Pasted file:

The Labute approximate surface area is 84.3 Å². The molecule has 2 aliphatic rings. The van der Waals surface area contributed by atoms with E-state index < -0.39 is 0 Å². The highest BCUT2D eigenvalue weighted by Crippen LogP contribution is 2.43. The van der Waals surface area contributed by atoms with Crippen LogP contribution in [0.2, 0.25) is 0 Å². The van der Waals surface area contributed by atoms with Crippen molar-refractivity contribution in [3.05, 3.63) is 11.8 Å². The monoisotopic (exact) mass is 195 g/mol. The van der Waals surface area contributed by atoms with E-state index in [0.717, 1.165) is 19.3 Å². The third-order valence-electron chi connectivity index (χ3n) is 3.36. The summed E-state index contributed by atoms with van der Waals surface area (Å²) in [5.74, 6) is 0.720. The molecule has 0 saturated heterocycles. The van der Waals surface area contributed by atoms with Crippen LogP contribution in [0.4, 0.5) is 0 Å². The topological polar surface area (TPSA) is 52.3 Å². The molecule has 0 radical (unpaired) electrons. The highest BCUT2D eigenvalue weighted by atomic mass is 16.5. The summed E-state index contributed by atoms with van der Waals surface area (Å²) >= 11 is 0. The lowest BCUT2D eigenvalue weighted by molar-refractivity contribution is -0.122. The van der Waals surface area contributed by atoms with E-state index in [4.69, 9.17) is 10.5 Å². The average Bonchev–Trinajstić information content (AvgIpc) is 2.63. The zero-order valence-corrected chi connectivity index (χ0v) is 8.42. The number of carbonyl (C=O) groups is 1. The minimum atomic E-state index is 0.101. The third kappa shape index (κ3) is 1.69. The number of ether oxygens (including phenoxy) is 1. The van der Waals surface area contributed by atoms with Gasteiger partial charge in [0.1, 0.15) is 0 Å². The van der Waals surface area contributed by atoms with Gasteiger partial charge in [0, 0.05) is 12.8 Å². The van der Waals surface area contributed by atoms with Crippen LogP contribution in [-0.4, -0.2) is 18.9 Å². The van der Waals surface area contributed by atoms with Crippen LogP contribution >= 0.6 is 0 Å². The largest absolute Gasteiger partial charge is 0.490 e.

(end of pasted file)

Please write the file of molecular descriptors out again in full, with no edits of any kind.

The Labute approximate surface area is 84.3 Å². The molecule has 2 aliphatic rings. The van der Waals surface area contributed by atoms with E-state index < -0.39 is 0 Å². The highest BCUT2D eigenvalue weighted by Crippen LogP contribution is 2.43. The van der Waals surface area contributed by atoms with Crippen LogP contribution in [0.2, 0.25) is 0 Å². The van der Waals surface area contributed by atoms with Crippen molar-refractivity contribution in [3.05, 3.63) is 11.8 Å². The monoisotopic (exact) mass is 195 g/mol. The van der Waals surface area contributed by atoms with E-state index in [0.717, 1.165) is 19.3 Å². The third-order valence-electron chi connectivity index (χ3n) is 3.36. The summed E-state index contributed by atoms with van der Waals surface area (Å²) in [5.74, 6) is 0.720. The molecule has 0 saturated heterocycles. The van der Waals surface area contributed by atoms with Crippen LogP contribution in [0.4, 0.5) is 0 Å². The topological polar surface area (TPSA) is 52.3 Å². The molecule has 0 radical (unpaired) electrons. The highest BCUT2D eigenvalue weighted by atomic mass is 16.5. The summed E-state index contributed by atoms with van der Waals surface area (Å²) >= 11 is 0. The lowest BCUT2D eigenvalue weighted by molar-refractivity contribution is -0.122. The van der Waals surface area contributed by atoms with E-state index in [4.69, 9.17) is 10.5 Å². The average Bonchev–Trinajstić information content (AvgIpc) is 2.63. The zero-order valence-corrected chi connectivity index (χ0v) is 8.42. The number of carbonyl (C=O) groups is 1. The minimum atomic E-state index is 0.101. The third kappa shape index (κ3) is 1.69. The number of ether oxygens (including phenoxy) is 1. The van der Waals surface area contributed by atoms with Gasteiger partial charge in [0.1, 0.15) is 0 Å². The van der Waals surface area contributed by atoms with Gasteiger partial charge in [0, 0.05) is 12.8 Å². The van der Waals surface area contributed by atoms with Crippen LogP contribution in [-0.4, -0.2) is 18.9 Å². The van der Waals surface area contributed by atoms with Crippen LogP contribution >= 0.6 is 0 Å². The largest absolute Gasteiger partial charge is 0.490 e.